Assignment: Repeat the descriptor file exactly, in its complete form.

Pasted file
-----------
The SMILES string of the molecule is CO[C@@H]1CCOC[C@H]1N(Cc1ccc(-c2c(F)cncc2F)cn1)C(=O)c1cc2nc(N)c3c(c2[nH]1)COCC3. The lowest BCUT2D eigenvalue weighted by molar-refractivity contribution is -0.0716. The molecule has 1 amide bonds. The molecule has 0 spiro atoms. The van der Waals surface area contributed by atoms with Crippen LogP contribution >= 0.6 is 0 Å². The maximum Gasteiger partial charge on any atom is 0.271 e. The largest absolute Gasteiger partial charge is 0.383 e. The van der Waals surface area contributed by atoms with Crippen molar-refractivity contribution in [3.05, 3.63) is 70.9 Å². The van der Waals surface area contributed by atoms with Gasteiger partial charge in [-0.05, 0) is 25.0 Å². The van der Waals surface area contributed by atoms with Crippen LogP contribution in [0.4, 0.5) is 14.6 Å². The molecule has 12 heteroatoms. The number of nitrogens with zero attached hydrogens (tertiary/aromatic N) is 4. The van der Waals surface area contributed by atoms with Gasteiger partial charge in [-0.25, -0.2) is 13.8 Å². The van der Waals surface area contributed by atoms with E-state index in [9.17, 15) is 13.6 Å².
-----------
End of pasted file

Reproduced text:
The SMILES string of the molecule is CO[C@@H]1CCOC[C@H]1N(Cc1ccc(-c2c(F)cncc2F)cn1)C(=O)c1cc2nc(N)c3c(c2[nH]1)COCC3. The lowest BCUT2D eigenvalue weighted by molar-refractivity contribution is -0.0716. The molecule has 1 amide bonds. The molecule has 0 spiro atoms. The van der Waals surface area contributed by atoms with Crippen LogP contribution >= 0.6 is 0 Å². The maximum Gasteiger partial charge on any atom is 0.271 e. The largest absolute Gasteiger partial charge is 0.383 e. The van der Waals surface area contributed by atoms with Crippen molar-refractivity contribution in [3.05, 3.63) is 70.9 Å². The van der Waals surface area contributed by atoms with Gasteiger partial charge in [-0.05, 0) is 25.0 Å². The van der Waals surface area contributed by atoms with Crippen LogP contribution in [0.4, 0.5) is 14.6 Å². The molecule has 12 heteroatoms. The number of nitrogens with zero attached hydrogens (tertiary/aromatic N) is 4. The van der Waals surface area contributed by atoms with Gasteiger partial charge in [-0.25, -0.2) is 13.8 Å². The van der Waals surface area contributed by atoms with E-state index in [9.17, 15) is 13.6 Å².